These protections did not survive later lobbying by for-profit schools, however. Abuses returned. In 1988, William Bennett, the education secretary, called the situation “an outrage perpetrated not only on the American taxpayer but, most tragically, upon some of the most disadvantaged, and most vulnerable members of society.” He complained that students at for-profit schools “are left without an education and with no job, and the taxpayer ends up holding the bag for a kid who gets cheated.” Reforms were adopted by Congress in 1992; more than 1,200 schools closed.
The late 1990s saw naive proclamations that the abuses would never return. In 1997, the head of the For-Profit College Association, in advocating for relaxing rules that Congress had adopted five years before, said, “We’ve seen a fire across the prairie, and that fire has had a purifying effect. . . . As our sector has weathered the storms of recent years, a stronger group of schools is emerging to carry, at a high level of credibility, the mantle of training and career development.” The next year, Congress weakened the 85–15 rule that had been adopted in 1992, and made it easier for schools to show lower loan default rates to maintain eligibility for federal aid.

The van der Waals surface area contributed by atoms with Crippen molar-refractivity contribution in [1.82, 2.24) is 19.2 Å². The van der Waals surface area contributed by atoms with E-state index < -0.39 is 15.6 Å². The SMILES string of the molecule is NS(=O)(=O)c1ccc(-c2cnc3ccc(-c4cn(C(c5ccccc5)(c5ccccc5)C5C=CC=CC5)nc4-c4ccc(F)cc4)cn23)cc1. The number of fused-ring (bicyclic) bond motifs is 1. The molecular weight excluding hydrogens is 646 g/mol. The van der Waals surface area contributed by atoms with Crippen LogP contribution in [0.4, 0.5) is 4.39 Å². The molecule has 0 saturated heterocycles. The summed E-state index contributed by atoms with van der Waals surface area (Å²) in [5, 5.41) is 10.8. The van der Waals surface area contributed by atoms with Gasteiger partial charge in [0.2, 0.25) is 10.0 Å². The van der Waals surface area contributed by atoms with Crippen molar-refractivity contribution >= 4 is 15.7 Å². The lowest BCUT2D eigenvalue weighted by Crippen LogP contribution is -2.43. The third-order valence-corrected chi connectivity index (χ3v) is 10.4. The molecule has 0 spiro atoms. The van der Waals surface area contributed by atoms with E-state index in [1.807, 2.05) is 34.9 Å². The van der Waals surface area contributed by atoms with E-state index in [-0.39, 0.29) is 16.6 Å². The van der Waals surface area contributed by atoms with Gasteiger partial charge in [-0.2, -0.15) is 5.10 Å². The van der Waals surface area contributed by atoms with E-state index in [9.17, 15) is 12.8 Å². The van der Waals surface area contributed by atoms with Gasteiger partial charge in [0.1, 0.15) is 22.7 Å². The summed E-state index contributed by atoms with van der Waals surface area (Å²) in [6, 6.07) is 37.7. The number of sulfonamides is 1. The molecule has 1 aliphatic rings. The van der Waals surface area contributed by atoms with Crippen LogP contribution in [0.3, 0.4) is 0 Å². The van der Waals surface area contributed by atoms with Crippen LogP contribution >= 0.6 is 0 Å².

Declaring that abuses in the student aid programs were “no longer possible today,” President George W. Bush’s secretary of education adopted regulations in 2002 creating loopholes in the ban on commission-paid recruiting at schools using federal aid. In June 2004, the for-profit college executive chosen to speak on behalf of the for-profit college industry was David Moore, CEO of Corinthian Colleges. He testified that there was no longer danger from for-profit colleges because the “fraud and abuse perpetrated by certain for-profit institutions” had been “effectively addressed.” One month later, the president of ITT Tech resigned in the face of a federal probe of predatory recruitment practices. Two months later, a probe of the University of Phoenix revealed sales tactics that ranged “from illegal to unethical to aggressive.”